Velondra had been right on another point. He and Zan did share that trait, pragmatism, but Zan had lost because he was not as ruthless or as cunning. Zan did not have what it took to deal with potential enemies as they should be dealt with, as he might have to deal with Velondra if she was not being truthful. Kivar didn't trust the deal at face value. It would solve a great many problems for him, and that automatically made him suspicious.
Still, it might be genuine. There was just the right feel of bitterness and desperation in Velondra's words and voice. It could be genuine. He made his decision.
"Very well, Velondra. We shall make the exchange, and you will take your rightful place by my side." The child was inconsequential and a nuisance. Once he had Velondra he would not need the brat. He was pleased to see the beginnings of a smile on the alien, but still beautiful face.
"I can tell him right away. He won't be happy I've contacted you without consulting him, but he will listen when I tell him about his son. I think its best we do this quickly. Give him less time to think about it."
"Agreed. It will take a few hours at least to make the arrangements. Dawn at your location?"
"That's about eight hours." She nodded. "It'll work, and it'll allow time for Michael's ranting." Kivar chuckled at this. "Was he always such a hothead?"
"Oh, yes. Very well then, dawn."
"I'll go to the ruins of the pod chamber. Do you know...?"
"Yes. I'll meet you and Max there."
Isabel broke the contact and returned to her own body. She went to speak to Lonnie. Max and Michael hadn't returned yet. "We're all set. He said he'll make the exchange at dawn at the ruins of the pod chamber."
"Good," Lonnie nodded. "Give me the details."
The conversation was short, and when Lonnie turned and left the kitchen and then the house, Isabel sighed with relief. The dupe was on her way to the pod chamber and would look the place over long before the meeting or before Max and Michael arrived. Lonnie always did hedge her bets, Isabel remembered, watching her clone leave and hoping it would be the last time they saw each other.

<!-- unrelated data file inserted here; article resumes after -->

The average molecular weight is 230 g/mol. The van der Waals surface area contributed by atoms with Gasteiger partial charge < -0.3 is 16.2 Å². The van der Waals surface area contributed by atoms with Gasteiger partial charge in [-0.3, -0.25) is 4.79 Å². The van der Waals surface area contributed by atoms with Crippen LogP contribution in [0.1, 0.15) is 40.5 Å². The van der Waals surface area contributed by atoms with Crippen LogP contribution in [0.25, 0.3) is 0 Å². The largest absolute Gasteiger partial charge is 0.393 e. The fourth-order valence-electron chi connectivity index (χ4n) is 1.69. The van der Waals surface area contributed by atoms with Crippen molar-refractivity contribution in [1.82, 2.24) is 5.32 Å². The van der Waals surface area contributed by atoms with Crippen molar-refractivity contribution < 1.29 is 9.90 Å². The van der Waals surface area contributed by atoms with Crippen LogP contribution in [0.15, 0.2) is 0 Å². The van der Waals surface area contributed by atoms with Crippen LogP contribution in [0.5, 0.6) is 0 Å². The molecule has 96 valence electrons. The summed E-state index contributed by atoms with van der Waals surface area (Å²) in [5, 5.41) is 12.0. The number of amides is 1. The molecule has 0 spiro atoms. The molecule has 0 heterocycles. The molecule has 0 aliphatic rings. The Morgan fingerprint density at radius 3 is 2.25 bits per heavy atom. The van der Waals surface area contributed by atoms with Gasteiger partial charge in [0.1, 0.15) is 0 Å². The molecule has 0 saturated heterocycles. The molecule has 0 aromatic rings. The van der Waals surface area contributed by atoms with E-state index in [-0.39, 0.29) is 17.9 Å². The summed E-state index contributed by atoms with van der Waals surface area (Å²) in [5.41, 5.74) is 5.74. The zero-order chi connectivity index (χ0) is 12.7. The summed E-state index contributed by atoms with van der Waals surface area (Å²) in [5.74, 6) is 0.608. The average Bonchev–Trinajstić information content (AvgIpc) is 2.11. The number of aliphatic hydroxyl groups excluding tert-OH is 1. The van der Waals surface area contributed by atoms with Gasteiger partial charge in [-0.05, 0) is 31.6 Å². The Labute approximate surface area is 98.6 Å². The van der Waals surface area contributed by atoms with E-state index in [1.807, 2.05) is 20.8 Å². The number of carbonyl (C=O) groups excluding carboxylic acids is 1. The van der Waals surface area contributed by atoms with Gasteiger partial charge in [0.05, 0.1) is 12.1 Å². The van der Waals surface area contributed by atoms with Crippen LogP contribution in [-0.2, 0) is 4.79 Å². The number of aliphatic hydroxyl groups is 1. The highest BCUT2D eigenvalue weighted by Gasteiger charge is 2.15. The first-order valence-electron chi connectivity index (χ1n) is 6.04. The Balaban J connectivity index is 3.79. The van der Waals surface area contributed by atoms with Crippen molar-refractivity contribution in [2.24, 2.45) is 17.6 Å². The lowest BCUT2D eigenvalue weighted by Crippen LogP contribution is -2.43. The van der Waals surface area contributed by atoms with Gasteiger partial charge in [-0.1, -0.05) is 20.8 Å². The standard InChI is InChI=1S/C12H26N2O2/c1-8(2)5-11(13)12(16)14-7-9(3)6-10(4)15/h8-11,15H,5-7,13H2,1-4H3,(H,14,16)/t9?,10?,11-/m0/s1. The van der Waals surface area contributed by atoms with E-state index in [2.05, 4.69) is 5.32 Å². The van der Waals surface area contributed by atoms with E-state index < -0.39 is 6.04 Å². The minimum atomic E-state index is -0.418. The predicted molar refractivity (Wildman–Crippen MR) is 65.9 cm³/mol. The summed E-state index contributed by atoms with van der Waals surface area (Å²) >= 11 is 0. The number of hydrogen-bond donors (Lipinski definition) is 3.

Her part of it was over. It was all up to Max and Lonnie now, and she had to believe they each wanted this bad enough to pull it off.
She didn't discount the possibility of treachery on the dupe's part. Just because it wouldn't make sense for Lonnie to double-cross them didn't mean she wouldn't do it. Unfortunately, there was nothing she could do about Lonnie now. It was all up to Max and Michael. In the meantime…
"Jesse? Mom, Dad?" She walked back from the front door after seeing Lonnie off.
"In here honey," her mother called from the living room. Isabel took a deep breath to calm herself and went in to face the music.
It took the better part of three hours to make the preparations that Max deemed necessary for the meeting and another half-hour to reach the ruins of the pod chamber. They spent the remainder of the time scoping out the area and waiting tensely for Kivar to arrive.
All of the precautions that were possible were in place. Nothing was left to be done. Valenti was in place and armed with a rifle if the worst came to pass. They weren't comfortable with it, none of them, but the ex-sheriff himself had pointed out that they might need him, and they might need to take that drastic step. Max had tried to think of an argument against it, but, in the end, had to settle for hoping that Kivar honored their deal.